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Letter to Senator Capehart on the Investigation of the Federal Housing Administration.

October 23, 1954

Dear Senator Capehart:

This will acknowledge your letter of October tenth in which you refer to the shocking testimony before your Committee regarding the Federal Housing Administration.

Since then I have discussed the contents of your letter with the Attorney General and with the Administrator of the Housing and Home Finance Agency. As you know from the cooperation which they have already given your Committee, these two officials have been conducting intensive investigations of the activities of the Federal Housing Administration from 1934 through 1952--the period during which these scandals took place. As you also know, the Attorney General has already obtained 200 indictments returned in Federal Courts in connection with his investigation. He has many additional matters to present to grand juries throughout the country and it is expected that many additional indictments will result.

The Administrator of the Housing and Home Finance Agency reported to me that 21 Federal officials appointed to the Federal Housing Administration prior to 1953 have been dismissed from the Government service as a result of his investigation. There are several similar investigations presently being conducted.

The Administrator also assured me that he is convinced that the loopholes in previous laws which made this costly scandal possible have been closed by the Housing Act passed in the last session of Congress. The applications for federally-insured loans are greater today than at any time before in our history. This is largely due, I believe, to restored public confidence in the operation of the new housing law by public officials dedicated to decent, honest government in the best interests of all the people of our country.

The tragedy of the disclosures made by your Committee, as I see it, is that a great number of innocent Americans have been forced to pay for the wrongful acts of certain public officials and builders. Windfall profits over the years have resulted in higher rentals for unsuspecting tenants. Fraud and misrepresentation in connection with home improvements have cost the small home owner other millions of dollars.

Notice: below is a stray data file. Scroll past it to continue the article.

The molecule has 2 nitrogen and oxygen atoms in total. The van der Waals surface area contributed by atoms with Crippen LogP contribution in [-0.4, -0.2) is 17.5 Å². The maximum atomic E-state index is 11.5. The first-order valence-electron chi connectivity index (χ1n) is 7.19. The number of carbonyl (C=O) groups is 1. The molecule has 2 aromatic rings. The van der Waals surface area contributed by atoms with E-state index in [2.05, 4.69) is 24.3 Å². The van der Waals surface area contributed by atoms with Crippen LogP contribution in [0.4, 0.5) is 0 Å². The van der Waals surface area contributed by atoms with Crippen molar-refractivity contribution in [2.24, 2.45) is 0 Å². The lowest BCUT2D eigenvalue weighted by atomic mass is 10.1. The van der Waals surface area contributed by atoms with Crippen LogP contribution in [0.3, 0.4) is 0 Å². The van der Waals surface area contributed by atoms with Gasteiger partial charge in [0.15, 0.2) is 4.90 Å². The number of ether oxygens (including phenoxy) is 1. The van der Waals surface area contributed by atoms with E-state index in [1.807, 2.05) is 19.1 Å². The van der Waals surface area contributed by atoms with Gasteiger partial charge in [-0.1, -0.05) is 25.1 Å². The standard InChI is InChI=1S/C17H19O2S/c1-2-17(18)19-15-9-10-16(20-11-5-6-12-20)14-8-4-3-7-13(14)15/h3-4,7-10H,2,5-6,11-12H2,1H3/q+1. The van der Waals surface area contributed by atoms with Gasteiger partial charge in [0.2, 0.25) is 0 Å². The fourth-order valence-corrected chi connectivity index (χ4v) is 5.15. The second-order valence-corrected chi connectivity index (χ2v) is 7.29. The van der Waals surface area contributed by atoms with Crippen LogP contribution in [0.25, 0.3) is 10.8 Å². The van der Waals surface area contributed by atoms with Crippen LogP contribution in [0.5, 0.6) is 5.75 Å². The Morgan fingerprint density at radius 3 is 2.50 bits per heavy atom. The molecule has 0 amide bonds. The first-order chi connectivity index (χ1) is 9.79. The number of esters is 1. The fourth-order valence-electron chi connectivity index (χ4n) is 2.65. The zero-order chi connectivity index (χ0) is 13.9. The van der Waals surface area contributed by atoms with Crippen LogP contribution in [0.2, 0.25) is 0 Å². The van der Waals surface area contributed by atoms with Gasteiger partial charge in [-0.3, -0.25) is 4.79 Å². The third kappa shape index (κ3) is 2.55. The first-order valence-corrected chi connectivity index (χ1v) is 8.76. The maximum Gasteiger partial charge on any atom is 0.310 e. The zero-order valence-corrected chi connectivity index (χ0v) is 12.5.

The Attorney General is seeking by civil process to force rebates from the builders who benefited from these huge windfalls. He will continue, at my direction, to take every appropriate legal step against those who have violated their public trust and those who gained easy money at the expense of tenants and the small home owner so that those responsible for what you call "the biggest scandal in the history of the United States" may be brought to justice.

With warm regard,



Note: Senator Homer E. Capehart of Indiana was Chairman of the Senate Committee on Banking and Currency. His letter, released with the President's reply, stated that the Committee had heard witnesses who admitted total FHA mortgage proceeds of more than $85 million above their total construction costs, and that many FHA employees were shown to have received money or substantial property from builders with whom FHA was doing business.

Dwight D. Eisenhower, Letter to Senator Capehart on the Investigation of the Federal Housing Administration. Online by Gerhard Peters and John T. Woolley, The American Presidency Project https://www.presidency.ucsb.edu/node/232970

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